Don’t jump on the KONY bandwagon, it was proven FRAUDULENT.  The charity organization that runs it took 6.4 million of the 9 million the STOLE from people, and spent it on themselves.  Plus, if you think about it, this is the perfect ploy to keep growing the military industrial complex, and if Mitt Romney and Santorum jump on board, then you know it’s bullshit.  Not to mention there are like 5 other warlords just as bad as Kony, the difference is they don’t oppose us sharing in their oil, like Kony does.  Pay attention, do some research, the only time the US government gave a FUCK about these poor children was when they discovered oil in Uganda, and now it’s all in our faces, come the fuck on people… Wake up.  Kony is bad, but a bullet is cheap, don’t blow this fucking thing into a goddamn citizen backed war like Iraq.

    • Neyvusdycerion

      Please, take a class. Learn a little proper English before you show us all how ignorant you are: Profanity only shows your ignorance. Are you accusing IC of embezzlement or fraud? If so, perhaps their legal advisors may wish to talk to you. Why don’t you read the IRS documents, and the auditors’ records. Or go fuck yourself- either way, you really don’t matter until YOU DO SOMETHING. 

  • Brian

    I would argue the video was produced cleverly.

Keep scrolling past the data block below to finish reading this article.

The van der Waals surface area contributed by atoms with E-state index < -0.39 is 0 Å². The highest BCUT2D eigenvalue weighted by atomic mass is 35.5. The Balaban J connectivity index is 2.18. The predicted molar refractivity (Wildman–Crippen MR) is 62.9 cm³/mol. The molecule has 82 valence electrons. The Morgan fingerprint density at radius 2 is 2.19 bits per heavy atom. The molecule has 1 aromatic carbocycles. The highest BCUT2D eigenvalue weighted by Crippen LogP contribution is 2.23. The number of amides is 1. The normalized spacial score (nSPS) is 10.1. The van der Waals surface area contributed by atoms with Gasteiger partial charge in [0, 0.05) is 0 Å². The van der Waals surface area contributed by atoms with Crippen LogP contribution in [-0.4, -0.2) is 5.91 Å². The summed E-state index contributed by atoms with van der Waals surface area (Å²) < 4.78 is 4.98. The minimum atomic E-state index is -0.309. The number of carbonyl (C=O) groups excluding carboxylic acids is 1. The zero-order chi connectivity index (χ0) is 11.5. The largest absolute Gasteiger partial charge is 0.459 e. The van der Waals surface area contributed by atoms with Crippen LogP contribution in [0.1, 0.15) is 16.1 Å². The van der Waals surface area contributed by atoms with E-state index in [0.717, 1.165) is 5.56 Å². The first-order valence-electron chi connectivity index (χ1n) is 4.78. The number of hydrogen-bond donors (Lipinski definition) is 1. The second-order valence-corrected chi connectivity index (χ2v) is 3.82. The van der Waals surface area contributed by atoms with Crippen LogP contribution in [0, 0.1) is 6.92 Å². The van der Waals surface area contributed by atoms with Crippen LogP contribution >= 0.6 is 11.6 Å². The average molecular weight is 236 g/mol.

Invisible Children’s targeted audience for the video was youth… look at the way the film was edited, who the video portrayed as being part of the movement already, and the songs used throughout the movie. It definitely wasn’t targeted for anyone over 30. 

    The filmmakers wanted to include  just enough information on the subject to invoke a stirring feeling in youth, enough for them to want to share the video, put up posters, or do something about it. The technicalities of the situation in Uganda weren’t necessary, nor important, for the filmmakers and their intended purpose.

    They wanted to let people know about Kony, get him arrested, and then that’d be the end of the LRA. Yes, it is oversimplified and defies basic logic in some cases, but the filmmakers did everything for a reason. They could have spent more time on the issue and technicalities of it, instead of showing the filmmaker’s son and his “cute” responses and reaction to what his father was saying, but that would have bored the intended audience and they would have turned it off. That’s the sad thing about youth, and people in general, but I won’t get into that. 

    So, is the video going to set off a chain reaction that will end in Kony’s arrest and fix the problems of the Ugandan children just like that? Probably not. But the filmmakers included and excluded what they did for a reason, and while there may be flaws in the overall logic of it all, I’m sure they invoked the intended reaction from the audience.